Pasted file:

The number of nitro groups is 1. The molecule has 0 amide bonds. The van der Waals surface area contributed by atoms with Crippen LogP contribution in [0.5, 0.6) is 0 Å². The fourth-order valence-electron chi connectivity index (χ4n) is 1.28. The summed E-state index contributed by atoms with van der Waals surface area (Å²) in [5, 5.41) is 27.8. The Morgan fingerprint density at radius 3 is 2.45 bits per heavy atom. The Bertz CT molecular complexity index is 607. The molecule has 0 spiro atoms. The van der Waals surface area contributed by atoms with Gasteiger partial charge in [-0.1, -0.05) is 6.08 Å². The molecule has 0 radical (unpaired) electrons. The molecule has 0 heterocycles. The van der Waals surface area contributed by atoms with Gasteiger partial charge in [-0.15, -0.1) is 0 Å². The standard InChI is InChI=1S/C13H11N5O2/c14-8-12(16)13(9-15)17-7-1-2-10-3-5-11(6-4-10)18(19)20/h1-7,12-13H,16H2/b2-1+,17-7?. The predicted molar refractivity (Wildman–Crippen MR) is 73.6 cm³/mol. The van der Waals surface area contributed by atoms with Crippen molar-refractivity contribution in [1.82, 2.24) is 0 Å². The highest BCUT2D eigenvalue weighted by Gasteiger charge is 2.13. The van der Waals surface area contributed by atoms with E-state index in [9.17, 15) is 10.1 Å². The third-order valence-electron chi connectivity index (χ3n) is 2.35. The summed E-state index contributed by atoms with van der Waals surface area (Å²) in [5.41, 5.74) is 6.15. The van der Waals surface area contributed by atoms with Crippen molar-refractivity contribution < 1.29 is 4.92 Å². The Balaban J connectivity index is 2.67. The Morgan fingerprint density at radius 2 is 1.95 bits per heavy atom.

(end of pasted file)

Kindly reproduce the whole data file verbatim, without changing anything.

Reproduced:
The number of nitro groups is 1. The molecule has 0 amide bonds. The van der Waals surface area contributed by atoms with Crippen LogP contribution in [0.5, 0.6) is 0 Å². The fourth-order valence-electron chi connectivity index (χ4n) is 1.28. The summed E-state index contributed by atoms with van der Waals surface area (Å²) in [5, 5.41) is 27.8. The Morgan fingerprint density at radius 3 is 2.45 bits per heavy atom. The Bertz CT molecular complexity index is 607. The molecule has 0 spiro atoms. The van der Waals surface area contributed by atoms with Gasteiger partial charge in [-0.1, -0.05) is 6.08 Å². The molecule has 0 radical (unpaired) electrons. The molecule has 0 heterocycles. The van der Waals surface area contributed by atoms with Gasteiger partial charge in [-0.15, -0.1) is 0 Å². The standard InChI is InChI=1S/C13H11N5O2/c14-8-12(16)13(9-15)17-7-1-2-10-3-5-11(6-4-10)18(19)20/h1-7,12-13H,16H2/b2-1+,17-7?. The predicted molar refractivity (Wildman–Crippen MR) is 73.6 cm³/mol. The van der Waals surface area contributed by atoms with Crippen molar-refractivity contribution in [1.82, 2.24) is 0 Å². The highest BCUT2D eigenvalue weighted by Gasteiger charge is 2.13. The van der Waals surface area contributed by atoms with E-state index in [9.17, 15) is 10.1 Å². The third-order valence-electron chi connectivity index (χ3n) is 2.35. The summed E-state index contributed by atoms with van der Waals surface area (Å²) in [5.41, 5.74) is 6.15. The van der Waals surface area contributed by atoms with Crippen molar-refractivity contribution < 1.29 is 4.92 Å². The Balaban J connectivity index is 2.67. The Morgan fingerprint density at radius 2 is 1.95 bits per heavy atom.